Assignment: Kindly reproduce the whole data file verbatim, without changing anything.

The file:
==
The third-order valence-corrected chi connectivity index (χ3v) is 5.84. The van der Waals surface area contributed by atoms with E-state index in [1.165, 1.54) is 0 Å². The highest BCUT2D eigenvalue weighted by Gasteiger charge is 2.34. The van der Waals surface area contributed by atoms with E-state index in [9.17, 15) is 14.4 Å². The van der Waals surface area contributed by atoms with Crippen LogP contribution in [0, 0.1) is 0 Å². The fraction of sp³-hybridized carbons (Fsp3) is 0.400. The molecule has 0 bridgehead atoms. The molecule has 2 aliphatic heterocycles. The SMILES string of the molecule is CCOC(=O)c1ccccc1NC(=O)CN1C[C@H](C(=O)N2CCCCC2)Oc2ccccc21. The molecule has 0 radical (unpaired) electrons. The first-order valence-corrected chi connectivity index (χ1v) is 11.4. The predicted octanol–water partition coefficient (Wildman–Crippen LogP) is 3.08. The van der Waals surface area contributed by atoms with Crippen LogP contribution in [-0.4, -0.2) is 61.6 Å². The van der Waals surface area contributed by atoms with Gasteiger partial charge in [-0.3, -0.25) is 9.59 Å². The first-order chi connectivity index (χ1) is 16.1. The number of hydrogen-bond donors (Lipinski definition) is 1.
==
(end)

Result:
The third-order valence-corrected chi connectivity index (χ3v) is 5.84. The van der Waals surface area contributed by atoms with E-state index in [1.165, 1.54) is 0 Å². The highest BCUT2D eigenvalue weighted by Gasteiger charge is 2.34. The van der Waals surface area contributed by atoms with E-state index in [9.17, 15) is 14.4 Å². The van der Waals surface area contributed by atoms with Crippen LogP contribution in [0, 0.1) is 0 Å². The fraction of sp³-hybridized carbons (Fsp3) is 0.400. The molecule has 0 bridgehead atoms. The molecule has 2 aliphatic heterocycles. The SMILES string of the molecule is CCOC(=O)c1ccccc1NC(=O)CN1C[C@H](C(=O)N2CCCCC2)Oc2ccccc21. The molecule has 0 radical (unpaired) electrons. The first-order valence-corrected chi connectivity index (χ1v) is 11.4. The predicted octanol–water partition coefficient (Wildman–Crippen LogP) is 3.08. The van der Waals surface area contributed by atoms with Crippen LogP contribution in [-0.4, -0.2) is 61.6 Å². The van der Waals surface area contributed by atoms with Gasteiger partial charge in [-0.3, -0.25) is 9.59 Å². The first-order chi connectivity index (χ1) is 16.1. The number of hydrogen-bond donors (Lipinski definition) is 1.